Appointments

Low Vision Rehabilitation Frequently Asked Questions

Here are answers to many questions you may have about low vision care. If you or a loved one has been told that nothing more could be done for failing vision– then low vision care may be the answer you have been seeking. You should seek low vision care as soon as possible after a diagnosis of vision loss has been made.

What is Low Vision?

It is estimated that there are now over 10 million people in this country who have serious visual impairments. A person with low vision has a small amount of useful vision but it is not sufficient for their daily needs. Watching television, seeing street signs or people’s faces, and even reading large print may all be difficult. Conventional eyeglasses or contact lenses don’t help.

Is low vision the same as blindness?

NO! Blindness is a total lack of vision. Legal blindness means that the better eye cannot read the large “E” on the vision chart or that there is a large amount of “tunnel vision”. But legal blindness does not mean there is no sight! Seventy-five percent of legally blind persons have some usable vision! Many can be helped to better use their remaining sight with the use of special aids called low vision devices.

Who can be helped?

Even patients who have diseases that cannot be helped through medical means may be helped with advanced low vision devices. Individuals who were born with visual impairments are often quite successful with these devices. As well, individuals who have suffered vision loss from congenital disorders, disease, stroke, and trauma can often benefit from vision rehabilitative treatment. If you can see better when you use binoculars or when you read larger print or move closer to the TV, chances are you can be helped with low vision care.

What kinds of vision problems can be treated?

We can treat problems related to:

  • Loss of detail vision for activities such as reading, recognizing faces, seeing signs, TV and computer screens.
  • Loss of side vision for walking, reading and hand-eye coordination.
  • Loss of eye movement control and double vision.

What kinds of treatment do you offer?

Examples of some of the most often prescribed treatments include:

  • Lens systems specially designed for the visually impaired that can help maximize an individual’s remaining vision for a range of activities.
  • Special prescriptive lens and therapy techniques than can lessen the effect of visual field loss on normal daily activities.
  • Special lens prescriptions that can help reduce the incidence of double vision and restore more normal vision.

What is involved?

An evaluation is necessary to determine the individual needs of each patient. It can be wide ranging and detailed. The needs of daily living, work and leisure activities are also considered. Aids are then prescribed to address the patient’s needs and eye condition.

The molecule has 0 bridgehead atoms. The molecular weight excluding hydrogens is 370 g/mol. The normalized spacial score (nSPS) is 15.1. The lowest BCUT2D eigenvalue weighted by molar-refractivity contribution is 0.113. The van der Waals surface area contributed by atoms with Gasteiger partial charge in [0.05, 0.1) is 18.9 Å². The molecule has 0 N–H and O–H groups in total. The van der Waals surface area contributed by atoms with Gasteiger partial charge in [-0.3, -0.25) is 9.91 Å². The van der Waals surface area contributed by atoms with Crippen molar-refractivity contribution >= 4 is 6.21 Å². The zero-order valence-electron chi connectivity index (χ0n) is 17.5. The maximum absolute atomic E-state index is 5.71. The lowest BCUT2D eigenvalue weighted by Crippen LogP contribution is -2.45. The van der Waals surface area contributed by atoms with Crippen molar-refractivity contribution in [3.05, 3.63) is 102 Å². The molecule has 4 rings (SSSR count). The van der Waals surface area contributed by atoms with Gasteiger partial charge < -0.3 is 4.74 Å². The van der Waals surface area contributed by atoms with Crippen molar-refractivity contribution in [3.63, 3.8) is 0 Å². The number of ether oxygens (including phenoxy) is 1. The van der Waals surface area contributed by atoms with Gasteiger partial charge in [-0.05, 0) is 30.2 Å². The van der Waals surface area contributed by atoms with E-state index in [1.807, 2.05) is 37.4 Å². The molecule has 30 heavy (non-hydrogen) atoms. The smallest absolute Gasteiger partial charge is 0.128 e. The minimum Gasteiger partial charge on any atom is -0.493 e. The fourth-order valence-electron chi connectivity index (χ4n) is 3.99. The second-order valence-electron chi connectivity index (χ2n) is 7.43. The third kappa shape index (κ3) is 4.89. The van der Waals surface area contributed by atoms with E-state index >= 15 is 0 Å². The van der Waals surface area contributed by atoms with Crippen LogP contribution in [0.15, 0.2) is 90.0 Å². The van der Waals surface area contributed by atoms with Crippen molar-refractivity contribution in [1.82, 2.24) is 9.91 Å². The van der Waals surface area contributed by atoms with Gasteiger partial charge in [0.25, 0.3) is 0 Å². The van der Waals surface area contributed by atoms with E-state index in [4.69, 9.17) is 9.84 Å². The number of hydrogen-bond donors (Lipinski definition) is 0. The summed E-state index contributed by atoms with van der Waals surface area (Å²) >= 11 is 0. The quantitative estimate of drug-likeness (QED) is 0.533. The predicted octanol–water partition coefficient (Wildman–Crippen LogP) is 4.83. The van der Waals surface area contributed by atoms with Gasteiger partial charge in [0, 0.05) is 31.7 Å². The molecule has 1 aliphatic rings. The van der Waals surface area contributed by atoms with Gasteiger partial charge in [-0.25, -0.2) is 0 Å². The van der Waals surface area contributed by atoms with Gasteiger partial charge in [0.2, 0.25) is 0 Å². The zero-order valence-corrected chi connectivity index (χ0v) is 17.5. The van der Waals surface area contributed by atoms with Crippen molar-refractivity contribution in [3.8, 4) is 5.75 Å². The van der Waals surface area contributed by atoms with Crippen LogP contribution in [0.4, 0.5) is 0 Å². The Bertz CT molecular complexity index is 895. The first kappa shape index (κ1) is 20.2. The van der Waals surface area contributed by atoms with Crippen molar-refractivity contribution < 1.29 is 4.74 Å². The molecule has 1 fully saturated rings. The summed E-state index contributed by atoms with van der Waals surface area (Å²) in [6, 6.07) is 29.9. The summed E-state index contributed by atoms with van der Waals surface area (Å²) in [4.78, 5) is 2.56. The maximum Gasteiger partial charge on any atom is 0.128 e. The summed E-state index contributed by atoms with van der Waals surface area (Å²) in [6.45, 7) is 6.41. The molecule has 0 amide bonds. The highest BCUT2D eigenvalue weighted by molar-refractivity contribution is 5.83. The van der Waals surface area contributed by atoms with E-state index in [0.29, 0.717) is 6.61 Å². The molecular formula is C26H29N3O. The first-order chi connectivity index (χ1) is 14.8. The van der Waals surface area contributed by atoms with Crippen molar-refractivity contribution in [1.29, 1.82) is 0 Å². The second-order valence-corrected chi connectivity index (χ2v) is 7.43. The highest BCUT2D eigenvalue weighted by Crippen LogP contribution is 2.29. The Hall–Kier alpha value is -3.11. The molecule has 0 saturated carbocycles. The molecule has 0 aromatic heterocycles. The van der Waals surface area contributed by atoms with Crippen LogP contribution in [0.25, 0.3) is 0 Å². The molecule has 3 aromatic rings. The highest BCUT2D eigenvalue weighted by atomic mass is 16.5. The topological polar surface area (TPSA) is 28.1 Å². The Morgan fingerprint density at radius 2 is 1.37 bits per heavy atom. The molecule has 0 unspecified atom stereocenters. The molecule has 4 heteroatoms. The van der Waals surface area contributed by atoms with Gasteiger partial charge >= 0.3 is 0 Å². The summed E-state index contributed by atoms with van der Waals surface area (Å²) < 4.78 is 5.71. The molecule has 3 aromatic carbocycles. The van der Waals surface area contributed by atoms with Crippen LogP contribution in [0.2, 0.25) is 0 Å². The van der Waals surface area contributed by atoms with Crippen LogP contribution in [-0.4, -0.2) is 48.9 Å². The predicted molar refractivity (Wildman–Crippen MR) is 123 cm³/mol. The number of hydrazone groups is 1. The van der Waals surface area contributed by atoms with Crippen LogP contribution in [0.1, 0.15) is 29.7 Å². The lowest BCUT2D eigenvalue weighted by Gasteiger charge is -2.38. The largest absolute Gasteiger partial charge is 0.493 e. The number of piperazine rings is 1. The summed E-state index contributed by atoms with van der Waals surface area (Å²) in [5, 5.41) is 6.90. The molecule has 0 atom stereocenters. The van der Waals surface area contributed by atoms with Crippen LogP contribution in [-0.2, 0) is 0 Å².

What are low vision aids?

There are now available a huge variety of mechanical, optical, and electronic aids. They are designed to give low vision patients better sight than they can get from even the strongest conventional glasses. Aids may include large print books, magnifiers, special lenses for reading, miniature telescopes, visual field expanders, and electronic magnifiers that can magnify print up to 60 times!

Special light controlling techniques are also used to enhance the use of eyeglasses and other visual aids prescribed. Some aids will be familiar to you, while others require instruction and practice. People may need different aids for different activities. Nearly all must make adjustments to use them. Often, it is like learning to see again! BUT, one cannot hurt one’s eyes by asking them to see!

Success!

The keys to success in low vision care rest not only in the proper selection of aids but in learning to use them. The better your vision is when you start, the easier it will be to learn to use these special aids. You should seek low vision care as soon as possible after your diagnosis is made.

Need help?

Request a referral from your own eye specialist, neurologist or other health care provider knowledgeable about your needs. We will keep them fully updated concerning our examination and recommendations. Remember: this special examination and treatment does not replace the eye care that you presently receive.

Contact Us

You may call us directly for an appointment at (919) 493-7456 or (800) 942-1499. We will send you a map, questionnaire and registration form. Please complete these before your visit.

If you will be using insurance to cover your visit, make certain that you have satisfied any prior approval requirements with your insurance carrier before your appointment. Bring the forms along with your eyeglasses and other vision aids when you visit The Center for Vision Rehabilitation.

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Durham Office - Academy Road
  • 3115 Academy Road
  • Durham, NC 27707
  • 919-493-7456
  • Dr. Greene & Dr. Powell
Chapel Hill Office - MLK Jr. Blvd.
  • 910 Martin Luther King, Jr. Blvd.
  • Chapel Hill, NC 27514
  • 919-942-8531
  • Dr. Kroninger & Dr. Wujciak